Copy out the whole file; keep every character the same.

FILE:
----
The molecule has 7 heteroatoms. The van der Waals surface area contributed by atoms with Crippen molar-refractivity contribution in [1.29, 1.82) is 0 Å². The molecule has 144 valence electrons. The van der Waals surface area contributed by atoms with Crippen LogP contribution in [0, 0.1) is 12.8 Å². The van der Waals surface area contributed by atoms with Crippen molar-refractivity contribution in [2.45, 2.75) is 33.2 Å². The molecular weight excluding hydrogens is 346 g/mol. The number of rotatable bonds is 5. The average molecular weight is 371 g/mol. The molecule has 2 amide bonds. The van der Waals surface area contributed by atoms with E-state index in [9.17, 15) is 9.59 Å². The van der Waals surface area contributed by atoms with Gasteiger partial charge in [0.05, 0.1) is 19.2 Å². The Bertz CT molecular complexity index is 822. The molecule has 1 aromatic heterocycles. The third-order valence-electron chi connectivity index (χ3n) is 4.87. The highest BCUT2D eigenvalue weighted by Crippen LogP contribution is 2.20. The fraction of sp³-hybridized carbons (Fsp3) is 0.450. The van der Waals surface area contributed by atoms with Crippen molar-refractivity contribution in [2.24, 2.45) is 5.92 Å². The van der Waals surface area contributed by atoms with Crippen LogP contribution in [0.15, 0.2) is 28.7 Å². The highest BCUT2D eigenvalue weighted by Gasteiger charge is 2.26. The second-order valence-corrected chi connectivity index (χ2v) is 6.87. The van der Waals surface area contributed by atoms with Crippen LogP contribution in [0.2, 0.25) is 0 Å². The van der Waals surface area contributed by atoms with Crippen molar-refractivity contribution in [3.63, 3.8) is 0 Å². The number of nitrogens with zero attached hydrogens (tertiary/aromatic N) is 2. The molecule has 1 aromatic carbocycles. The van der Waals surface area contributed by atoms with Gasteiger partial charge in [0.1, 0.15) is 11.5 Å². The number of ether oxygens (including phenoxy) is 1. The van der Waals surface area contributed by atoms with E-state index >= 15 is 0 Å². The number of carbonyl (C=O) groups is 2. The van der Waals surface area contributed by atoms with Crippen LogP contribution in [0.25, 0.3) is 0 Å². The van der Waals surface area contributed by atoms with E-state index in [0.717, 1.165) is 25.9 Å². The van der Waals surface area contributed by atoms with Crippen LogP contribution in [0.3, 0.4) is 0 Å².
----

The molecule has 7 heteroatoms. The van der Waals surface area contributed by atoms with Crippen molar-refractivity contribution in [1.29, 1.82) is 0 Å². The molecule has 144 valence electrons. The van der Waals surface area contributed by atoms with Crippen LogP contribution in [0, 0.1) is 12.8 Å². The van der Waals surface area contributed by atoms with Crippen molar-refractivity contribution in [2.45, 2.75) is 33.2 Å². The molecular weight excluding hydrogens is 346 g/mol. The number of rotatable bonds is 5. The average molecular weight is 371 g/mol. The molecule has 2 amide bonds. The van der Waals surface area contributed by atoms with E-state index in [9.17, 15) is 9.59 Å². The van der Waals surface area contributed by atoms with Gasteiger partial charge in [0.05, 0.1) is 19.2 Å². The Bertz CT molecular complexity index is 822. The molecule has 1 aromatic heterocycles. The third-order valence-electron chi connectivity index (χ3n) is 4.87. The highest BCUT2D eigenvalue weighted by Crippen LogP contribution is 2.20. The fraction of sp³-hybridized carbons (Fsp3) is 0.450. The van der Waals surface area contributed by atoms with Crippen molar-refractivity contribution in [2.24, 2.45) is 5.92 Å². The van der Waals surface area contributed by atoms with Crippen LogP contribution in [0.15, 0.2) is 28.7 Å². The highest BCUT2D eigenvalue weighted by Gasteiger charge is 2.26. The second-order valence-corrected chi connectivity index (χ2v) is 6.87. The van der Waals surface area contributed by atoms with Crippen LogP contribution in [0.2, 0.25) is 0 Å². The van der Waals surface area contributed by atoms with Crippen molar-refractivity contribution in [3.63, 3.8) is 0 Å². The number of nitrogens with zero attached hydrogens (tertiary/aromatic N) is 2. The molecule has 1 aromatic carbocycles. The van der Waals surface area contributed by atoms with Gasteiger partial charge in [0.1, 0.15) is 11.5 Å². The number of ether oxygens (including phenoxy) is 1. The van der Waals surface area contributed by atoms with E-state index >= 15 is 0 Å². The number of carbonyl (C=O) groups is 2. The van der Waals surface area contributed by atoms with Crippen LogP contribution in [0.25, 0.3) is 0 Å². The van der Waals surface area contributed by atoms with E-state index in [0.717, 1.165) is 25.9 Å². The van der Waals surface area contributed by atoms with Crippen LogP contribution in [0.3, 0.4) is 0 Å².